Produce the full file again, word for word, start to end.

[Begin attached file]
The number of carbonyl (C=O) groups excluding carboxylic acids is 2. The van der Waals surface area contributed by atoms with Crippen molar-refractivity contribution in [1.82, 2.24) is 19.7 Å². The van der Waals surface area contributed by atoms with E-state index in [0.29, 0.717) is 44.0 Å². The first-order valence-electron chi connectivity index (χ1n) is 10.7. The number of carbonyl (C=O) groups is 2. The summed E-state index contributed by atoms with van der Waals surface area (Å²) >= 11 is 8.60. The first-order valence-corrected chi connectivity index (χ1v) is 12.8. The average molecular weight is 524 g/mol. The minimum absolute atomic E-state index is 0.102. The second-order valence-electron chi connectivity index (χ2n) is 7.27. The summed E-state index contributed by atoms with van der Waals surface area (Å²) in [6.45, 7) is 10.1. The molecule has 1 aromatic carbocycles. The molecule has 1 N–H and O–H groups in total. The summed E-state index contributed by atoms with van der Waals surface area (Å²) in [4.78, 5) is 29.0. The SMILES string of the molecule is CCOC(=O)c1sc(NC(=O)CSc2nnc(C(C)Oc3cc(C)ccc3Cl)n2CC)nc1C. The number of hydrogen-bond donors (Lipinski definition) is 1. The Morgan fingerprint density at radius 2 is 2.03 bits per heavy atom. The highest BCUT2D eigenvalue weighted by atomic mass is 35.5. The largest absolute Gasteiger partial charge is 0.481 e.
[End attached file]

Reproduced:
The number of carbonyl (C=O) groups excluding carboxylic acids is 2. The van der Waals surface area contributed by atoms with Crippen molar-refractivity contribution in [1.82, 2.24) is 19.7 Å². The van der Waals surface area contributed by atoms with E-state index in [0.29, 0.717) is 44.0 Å². The first-order valence-electron chi connectivity index (χ1n) is 10.7. The number of carbonyl (C=O) groups is 2. The summed E-state index contributed by atoms with van der Waals surface area (Å²) >= 11 is 8.60. The first-order valence-corrected chi connectivity index (χ1v) is 12.8. The average molecular weight is 524 g/mol. The minimum absolute atomic E-state index is 0.102. The second-order valence-electron chi connectivity index (χ2n) is 7.27. The summed E-state index contributed by atoms with van der Waals surface area (Å²) in [6.45, 7) is 10.1. The molecule has 1 aromatic carbocycles. The molecule has 1 N–H and O–H groups in total. The summed E-state index contributed by atoms with van der Waals surface area (Å²) in [4.78, 5) is 29.0. The SMILES string of the molecule is CCOC(=O)c1sc(NC(=O)CSc2nnc(C(C)Oc3cc(C)ccc3Cl)n2CC)nc1C. The number of hydrogen-bond donors (Lipinski definition) is 1. The Morgan fingerprint density at radius 2 is 2.03 bits per heavy atom. The highest BCUT2D eigenvalue weighted by atomic mass is 35.5. The largest absolute Gasteiger partial charge is 0.481 e.